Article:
“I’ve now met with the leadership of ATU Local 587 a number of times, and emphasized the agency’s long and continuing partnership with the union and its members.”

Less than a year ago, Durkan’s administration made a very similar attempt to hire third-party transit operators. And the idea was quashed just as quickly and definitively by ATU Local 587 and the MLK Labor Council in the form of an 8-0 Seattle City Council vote against the proposal.

On a lighter note, Johnson, a Board member, is resigning his seat on the Seattle City Council on April 5. He’ll give up his seat on the Board as well. Board Chair John Marchione presented Johnson with a commemorative plaque that would surely make Drew Brees jealous.

Johnson’s transit and urbanism legacy is enormous. He quarterbacked (pun intended) the campaign for Sound Transit 2, which ensured the survival of the agency and continues to fund Link construction. Johnson also was essential in upzoning parts of Seattle. On the Sound Transit Board, Johnson helped craft the agency’s model TOD policy, and was an essential bridge between Seattle and suburban members.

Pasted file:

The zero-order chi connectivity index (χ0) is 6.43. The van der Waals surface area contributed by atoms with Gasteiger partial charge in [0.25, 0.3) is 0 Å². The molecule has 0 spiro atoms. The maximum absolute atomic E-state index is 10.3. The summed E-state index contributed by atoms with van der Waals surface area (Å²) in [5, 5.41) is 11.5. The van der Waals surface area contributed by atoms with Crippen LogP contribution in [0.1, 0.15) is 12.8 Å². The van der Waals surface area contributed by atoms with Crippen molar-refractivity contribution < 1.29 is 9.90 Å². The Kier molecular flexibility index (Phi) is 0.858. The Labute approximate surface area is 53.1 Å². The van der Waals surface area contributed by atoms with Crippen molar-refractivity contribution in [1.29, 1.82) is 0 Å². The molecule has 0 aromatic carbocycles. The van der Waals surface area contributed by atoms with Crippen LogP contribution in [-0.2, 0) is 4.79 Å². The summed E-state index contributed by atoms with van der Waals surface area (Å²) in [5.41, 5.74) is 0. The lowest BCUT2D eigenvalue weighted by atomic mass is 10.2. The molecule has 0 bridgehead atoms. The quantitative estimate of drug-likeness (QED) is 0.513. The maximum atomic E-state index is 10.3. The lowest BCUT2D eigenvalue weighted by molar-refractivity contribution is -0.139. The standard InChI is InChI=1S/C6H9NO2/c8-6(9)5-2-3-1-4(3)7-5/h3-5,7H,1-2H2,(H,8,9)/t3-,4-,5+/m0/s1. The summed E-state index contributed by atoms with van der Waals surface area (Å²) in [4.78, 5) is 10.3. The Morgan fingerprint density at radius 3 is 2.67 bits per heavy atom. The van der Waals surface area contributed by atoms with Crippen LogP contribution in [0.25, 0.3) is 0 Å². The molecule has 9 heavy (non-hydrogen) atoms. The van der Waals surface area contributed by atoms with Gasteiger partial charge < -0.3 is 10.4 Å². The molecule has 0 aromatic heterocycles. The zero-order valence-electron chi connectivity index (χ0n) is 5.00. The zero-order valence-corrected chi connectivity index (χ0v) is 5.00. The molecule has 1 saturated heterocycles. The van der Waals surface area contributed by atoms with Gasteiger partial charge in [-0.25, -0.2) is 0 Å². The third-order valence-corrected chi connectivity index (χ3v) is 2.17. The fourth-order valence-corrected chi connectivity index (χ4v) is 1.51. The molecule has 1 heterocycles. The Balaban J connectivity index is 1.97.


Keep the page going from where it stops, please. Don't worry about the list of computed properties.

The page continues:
“[Johnson] reached out to me early, early on, when I was still on the Bellevue City Council, and he was one of the few people who was an honestly, Seattle-focused transit representative who could also speak suburbs,” Balducci said. “He’s a true regional leader and a true friend.”

I can say, having watched an alarmingly high amount of Board meetings over the years, that Johnson and Balducci’s good-cop, bad-cop routine was a frequent highlight of the proceedings—and a productive one.

9 Replies to “Sound Transit slowly backs away from union fight”

  1. This is Seattle’s mini version of Brexit. Put ourselves in a terrible position, propose a necessary short-term fix that no one loves, people get mad, everyone grandstands, everyone punts, and riders lose.

      1. The closest counterpart to Brexit would be Washington state seceding from the US.

        The ST bus issue is a combination of Metro having no space in its bases for more buses, ST needing more buses for ridership demand, and ST considering a possibly non-union contractor, The union issue gets into union excesses on the one hand (mostly exaggerated but some aspects are real) vs the fact that the US has no social safety net with a decent minimum that could replace union bargaining. So if you deunionize bus drivers, it’s a race to the bottom with wages and job security and benefits, and people can’t survive or raise families on that. At the same time, ST needs more buses now, so maybe it needs to contract with another provider short-term.